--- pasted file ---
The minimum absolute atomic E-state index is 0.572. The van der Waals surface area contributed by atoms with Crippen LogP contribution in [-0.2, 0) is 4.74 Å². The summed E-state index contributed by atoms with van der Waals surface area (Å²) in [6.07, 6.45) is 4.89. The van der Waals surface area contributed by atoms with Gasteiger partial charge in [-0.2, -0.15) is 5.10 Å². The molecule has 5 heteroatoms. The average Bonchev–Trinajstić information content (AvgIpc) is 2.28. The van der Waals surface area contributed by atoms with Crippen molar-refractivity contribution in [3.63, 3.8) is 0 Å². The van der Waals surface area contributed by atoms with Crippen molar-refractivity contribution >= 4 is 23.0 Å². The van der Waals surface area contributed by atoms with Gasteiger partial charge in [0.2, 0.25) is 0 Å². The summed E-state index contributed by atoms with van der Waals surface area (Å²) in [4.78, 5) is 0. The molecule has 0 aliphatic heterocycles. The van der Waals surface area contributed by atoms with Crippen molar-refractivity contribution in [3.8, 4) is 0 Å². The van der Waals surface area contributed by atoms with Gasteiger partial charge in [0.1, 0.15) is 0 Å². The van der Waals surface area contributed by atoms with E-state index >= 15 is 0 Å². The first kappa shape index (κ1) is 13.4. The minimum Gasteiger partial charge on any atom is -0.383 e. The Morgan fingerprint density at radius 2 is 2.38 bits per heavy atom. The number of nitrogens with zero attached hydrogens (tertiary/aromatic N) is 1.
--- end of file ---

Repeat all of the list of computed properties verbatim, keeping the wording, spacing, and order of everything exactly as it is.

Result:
The minimum absolute atomic E-state index is 0.572. The van der Waals surface area contributed by atoms with Crippen LogP contribution in [-0.2, 0) is 4.74 Å². The summed E-state index contributed by atoms with van der Waals surface area (Å²) in [6.07, 6.45) is 4.89. The van der Waals surface area contributed by atoms with Gasteiger partial charge in [-0.2, -0.15) is 5.10 Å². The molecule has 5 heteroatoms. The average Bonchev–Trinajstić information content (AvgIpc) is 2.28. The van der Waals surface area contributed by atoms with Crippen molar-refractivity contribution in [3.63, 3.8) is 0 Å². The van der Waals surface area contributed by atoms with Crippen molar-refractivity contribution >= 4 is 23.0 Å². The van der Waals surface area contributed by atoms with Gasteiger partial charge in [0.2, 0.25) is 0 Å². The summed E-state index contributed by atoms with van der Waals surface area (Å²) in [4.78, 5) is 0. The molecule has 0 aliphatic heterocycles. The van der Waals surface area contributed by atoms with Crippen molar-refractivity contribution in [3.8, 4) is 0 Å². The van der Waals surface area contributed by atoms with Gasteiger partial charge in [0.1, 0.15) is 0 Å². The van der Waals surface area contributed by atoms with E-state index >= 15 is 0 Å². The first kappa shape index (κ1) is 13.4. The minimum Gasteiger partial charge on any atom is -0.383 e. The Morgan fingerprint density at radius 2 is 2.38 bits per heavy atom. The number of nitrogens with zero attached hydrogens (tertiary/aromatic N) is 1.